A sumptuous book of the great houses of London features some of the most brilliant architecture, exuberant interiors and impressive designs in the city. With informative text and photographs by Fritz von der Schulenberg, this book opens our eyes to the histories which lie behind the facades.
The latest of Philip Davies' magnificent photographic books on London (following Lost London and Panoramas of Lost London) features 1,200 photos of the city's less well-known architectural heritage: the interiors very few people get to see. Rich in cultural and design detail, this is a splendid addition to any Londoner's library. And if you would like to see an example of his excellent taste, come to Daunt Books in Marylebone High Street, which features in the introduction!
Sacks' most powerful and bitter-sweet book to date tells the stories of individuals who are able to navigate the world despite losing their capacity to recognise faces, the ability to read, a sense of three-dimensional space. The brief account of Sacks' own illness is rendered with humour and pathos.
First published in 1961 and featuring illustrated stories of World War II, the Commando comic books have long been considered highly collectible. This special edition contains ten of the best Commando Battle of Britain comics and is 25% larger than the original. Great for action fans, plane-spotters, children and nostalgics alike.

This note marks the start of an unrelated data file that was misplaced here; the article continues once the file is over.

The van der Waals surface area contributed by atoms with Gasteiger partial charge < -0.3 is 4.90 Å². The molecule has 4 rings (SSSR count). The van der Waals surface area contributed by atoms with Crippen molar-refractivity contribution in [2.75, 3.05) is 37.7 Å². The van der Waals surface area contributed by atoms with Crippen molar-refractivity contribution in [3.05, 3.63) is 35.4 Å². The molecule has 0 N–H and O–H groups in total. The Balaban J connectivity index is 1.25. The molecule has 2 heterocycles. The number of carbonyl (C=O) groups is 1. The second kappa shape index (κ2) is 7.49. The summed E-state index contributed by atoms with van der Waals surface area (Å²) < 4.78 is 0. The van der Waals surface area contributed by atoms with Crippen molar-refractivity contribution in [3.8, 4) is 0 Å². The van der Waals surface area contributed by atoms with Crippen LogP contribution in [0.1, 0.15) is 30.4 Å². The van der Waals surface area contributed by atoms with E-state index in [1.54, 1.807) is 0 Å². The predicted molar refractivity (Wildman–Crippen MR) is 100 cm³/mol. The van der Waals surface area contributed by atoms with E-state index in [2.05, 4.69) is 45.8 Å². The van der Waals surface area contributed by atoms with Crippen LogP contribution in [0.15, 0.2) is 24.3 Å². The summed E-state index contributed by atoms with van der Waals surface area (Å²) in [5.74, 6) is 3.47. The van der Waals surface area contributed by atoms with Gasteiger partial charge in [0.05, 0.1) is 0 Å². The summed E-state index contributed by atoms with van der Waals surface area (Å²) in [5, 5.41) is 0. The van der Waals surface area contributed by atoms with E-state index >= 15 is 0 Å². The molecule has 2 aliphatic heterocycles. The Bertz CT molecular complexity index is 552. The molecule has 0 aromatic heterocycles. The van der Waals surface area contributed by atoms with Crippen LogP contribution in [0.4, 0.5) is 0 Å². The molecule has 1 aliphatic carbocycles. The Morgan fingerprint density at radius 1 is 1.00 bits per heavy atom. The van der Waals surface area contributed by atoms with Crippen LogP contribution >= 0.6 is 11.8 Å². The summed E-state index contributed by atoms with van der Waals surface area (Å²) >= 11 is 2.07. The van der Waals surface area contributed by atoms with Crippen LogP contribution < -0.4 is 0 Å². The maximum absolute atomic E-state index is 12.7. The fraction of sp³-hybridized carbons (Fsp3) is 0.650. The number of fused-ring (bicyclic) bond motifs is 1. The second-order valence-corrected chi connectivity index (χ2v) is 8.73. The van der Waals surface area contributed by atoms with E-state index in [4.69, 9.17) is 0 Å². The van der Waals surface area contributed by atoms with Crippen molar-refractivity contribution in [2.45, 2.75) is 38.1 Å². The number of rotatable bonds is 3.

Another excellent guide from Simon Jenkins, with the most historically and architecturally interesting houses across England organised by area. Well-presented with plenty of colour photographs and background information on each house.
Although this wonderful book was published in September, we'd like to add our voices to those who voted it their book of the year. A well-written, beautifully produced history of an English Renaissance in art, writing and the imagination, which occurred at the beginning of the 20th century. Harris restores these great British artists and thinkers, who celebrated both the old and the new, as well as defining what it meant to be English, to their rightful place in the canon of modernism.
A fascinating and surprisingly moving book of black and white photographs featuring the houses, factories, churches and streets of London which no longer exist. Endlessly absorbing, it is a great present for any Londoner. Please note that this book is extremely heavy, so we will have to add approximately £5 postage.
This intriguing little book is an indispensible guide for those seeking unknown and serene locations in an increasingly noisy, overcrowded city. Siobhan Wall’s sense of adventure and taste for London’s most enticing galleries, libraries, bookshops and tranquil gardens made us want to explore the city all over again.
From David Hockney to Mary Quant via The Beetles and Bridget Riley, this zingy book paints a kaleidoscopic portrait of a city at the epicentre of a cultural boom. Fabulous photographs and colour illustrations are accompanied by an insightful commentary from an eminent cultural historian.